Whenever talking about photography and cameras, the words aperture and depth of field will often come out. Well in this article belfot will try to help you understand aperture and depth of field so that is clear enough for beginners.
The definition of the aperture is a measure of how big the lens open (Aperture Lens) when we take photos.
When we press shutter button, hole in front of our camera sensor will open the aperture setting, well who determine how big the hole is open. The bigger the hole is open, the more the amount of light that will go read by the sensor.
The aperture or opening is expressed in units of f-stop. Often we read the term openings/aperture 5.6, in language more formal photography can be expressed as f/5.6. As expressed above, the primary function of the aperture is as controlling how big a hole in front of the sensor. The smaller the f-stop number means the bigger the hole is open (and the more incoming light volume) as well as otherwise, the larger the f-stop number the smaller the hole open.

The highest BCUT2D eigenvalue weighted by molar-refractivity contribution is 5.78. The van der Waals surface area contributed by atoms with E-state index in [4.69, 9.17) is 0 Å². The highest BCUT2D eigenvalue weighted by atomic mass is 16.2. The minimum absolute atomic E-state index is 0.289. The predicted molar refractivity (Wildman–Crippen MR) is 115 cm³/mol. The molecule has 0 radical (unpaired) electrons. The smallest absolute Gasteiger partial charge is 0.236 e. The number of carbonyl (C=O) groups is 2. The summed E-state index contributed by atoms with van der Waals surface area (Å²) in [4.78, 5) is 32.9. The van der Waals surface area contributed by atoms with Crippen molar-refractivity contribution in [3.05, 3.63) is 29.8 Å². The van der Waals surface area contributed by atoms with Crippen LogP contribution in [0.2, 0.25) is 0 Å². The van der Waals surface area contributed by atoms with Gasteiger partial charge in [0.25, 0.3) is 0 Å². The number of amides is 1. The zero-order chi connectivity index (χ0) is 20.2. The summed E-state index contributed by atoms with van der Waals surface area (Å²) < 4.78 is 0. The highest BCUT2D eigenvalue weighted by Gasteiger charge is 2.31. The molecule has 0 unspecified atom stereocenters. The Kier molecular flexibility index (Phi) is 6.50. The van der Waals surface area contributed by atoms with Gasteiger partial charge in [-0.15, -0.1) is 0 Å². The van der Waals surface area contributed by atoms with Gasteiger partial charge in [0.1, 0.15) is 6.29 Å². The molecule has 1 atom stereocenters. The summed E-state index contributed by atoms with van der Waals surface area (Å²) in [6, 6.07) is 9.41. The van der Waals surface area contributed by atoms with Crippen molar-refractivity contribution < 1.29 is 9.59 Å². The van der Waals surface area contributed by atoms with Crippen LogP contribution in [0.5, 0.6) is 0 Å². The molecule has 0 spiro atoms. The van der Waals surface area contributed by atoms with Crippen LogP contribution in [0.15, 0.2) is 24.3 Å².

So in reality, setting the aperture f/2.8 aperture means a much larger dibandingkaan setting f/22 for example (you will often find the term fully open hearing chatter of the photographer). So the wide openings means fewer numbers f and narrow aperture means greater numbers f.
Understanding Depth of Field
Depth of field – DOF, is a measure of how far the plane of focus in a photo. Depth of Field (DOF) which means that most of the width of the object (from the nearest object from the camera to the farthest object) will look sharp and focused. While the narrow DOF (shallow) means only part of an object at a certain point that sharp while the rest will be blur/focus.
To get the DOF wide use of small aperture settings, suppose that f-22 (small aperture makin makin widespread focal distance) – see the example photo above. While for the narrow DOF, use aperture possible, e.g. f/2.8 – see example photo below.
The concept of the Depth of this Field will be much useful especially in macro photography and portrait photography, but actually all the specializations will need it.